Personally I'd never accept it in a car that I tune although we've got 100s of 1000s of these cars out there on the road every day, they offer this erratic drivability between about 2500 and about 3200 RPM, particularly under light load. Great news is that this actually gets significantly worse when you fit larger injectors as well. So in Subaru's infinite wisdom, rather than actually addressing the problem head on and fixing the fuel system, they stuck a big old bandaid on it which is these two tables here which is our engine load compensation cruise and non cruise. Let's have a look at one of these tables here. So this is a 3D table, we've got RPM on our vertical axis and we've got manifold pressure this time on our horizontal axis.
And looking at the table graphically gives you a pretty good idea here of what's going on. There's some real ugly stuff going on in here, particularly 2800 RPM under light load, negative seven up to zero psi, we're seeing trims of 21% or thereabouts. So this is Subaru's bandaid fix and what it does is it makes our job a little bit more difficult because when it comes to tuning these vehicles, seems to be more prominent on the '08 onwards but when it comes to tuning these vehicles, not only do we have to tune our mass airflow sensor scaling, we also have to calibrate the load compensation tables as well. If we don't do our job properly here, we're going to end up with drivability problems so this does add quite a lot more complexity to tuning on a Subaru vehicle. Now I'll just mention here as well, actually probably easier if we look at it in our next set where we're looking at our ignition advance.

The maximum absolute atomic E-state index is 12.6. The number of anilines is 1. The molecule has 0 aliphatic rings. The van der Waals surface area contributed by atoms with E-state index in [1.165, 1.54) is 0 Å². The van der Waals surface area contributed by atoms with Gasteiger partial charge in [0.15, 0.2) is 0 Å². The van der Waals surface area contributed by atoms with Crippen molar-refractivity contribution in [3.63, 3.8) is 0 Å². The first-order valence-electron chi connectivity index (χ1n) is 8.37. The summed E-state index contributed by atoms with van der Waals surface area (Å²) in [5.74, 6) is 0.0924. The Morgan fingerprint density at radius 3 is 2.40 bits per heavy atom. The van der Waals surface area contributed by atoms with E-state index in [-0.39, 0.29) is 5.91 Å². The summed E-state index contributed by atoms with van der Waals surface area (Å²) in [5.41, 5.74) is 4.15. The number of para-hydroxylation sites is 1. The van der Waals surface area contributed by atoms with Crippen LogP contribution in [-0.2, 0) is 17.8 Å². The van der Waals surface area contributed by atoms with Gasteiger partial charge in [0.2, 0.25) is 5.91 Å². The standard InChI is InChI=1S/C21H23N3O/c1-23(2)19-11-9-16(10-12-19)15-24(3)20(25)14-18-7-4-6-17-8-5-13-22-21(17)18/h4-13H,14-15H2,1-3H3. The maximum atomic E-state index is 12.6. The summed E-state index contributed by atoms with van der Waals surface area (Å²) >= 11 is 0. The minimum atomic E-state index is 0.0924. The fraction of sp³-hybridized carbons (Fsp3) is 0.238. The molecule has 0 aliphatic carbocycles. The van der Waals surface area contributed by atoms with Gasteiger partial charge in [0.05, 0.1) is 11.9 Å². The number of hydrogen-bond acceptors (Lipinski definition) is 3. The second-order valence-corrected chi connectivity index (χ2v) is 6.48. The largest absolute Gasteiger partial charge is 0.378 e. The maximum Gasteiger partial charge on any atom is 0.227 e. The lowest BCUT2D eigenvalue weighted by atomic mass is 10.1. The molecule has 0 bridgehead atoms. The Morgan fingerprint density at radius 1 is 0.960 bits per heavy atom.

What we're going to find is that quite often in a factory ECU, there are going to be multiple tables. So here for our engine load compensation we've got cruise and non cruise. Descriptive enough but really when exactly do we know we're using cruise and non cruise? For the most part what we can find is that a lot of these tables will actually be generic and the same. For example here if we come down to our ignition advance, we've now got four tables that are labelled base timing. We've got primary cruise, reference cruise, primary non cruise and reference non cruise.
AVCS related, AVCS is the variable cam control system in the Subaru. Fortunately if you're wondering what on earth tables should you be making your adjustments to, these tables are actually in the stock calibration all the same so don't worry. Looking at one of these tables here, relatively straightforward to understand. We've got RPM on our vertical axis, and engine load again on our horizontal axis. This is one of those situations where you do need to be mindful of your load maximum values and rescale as required.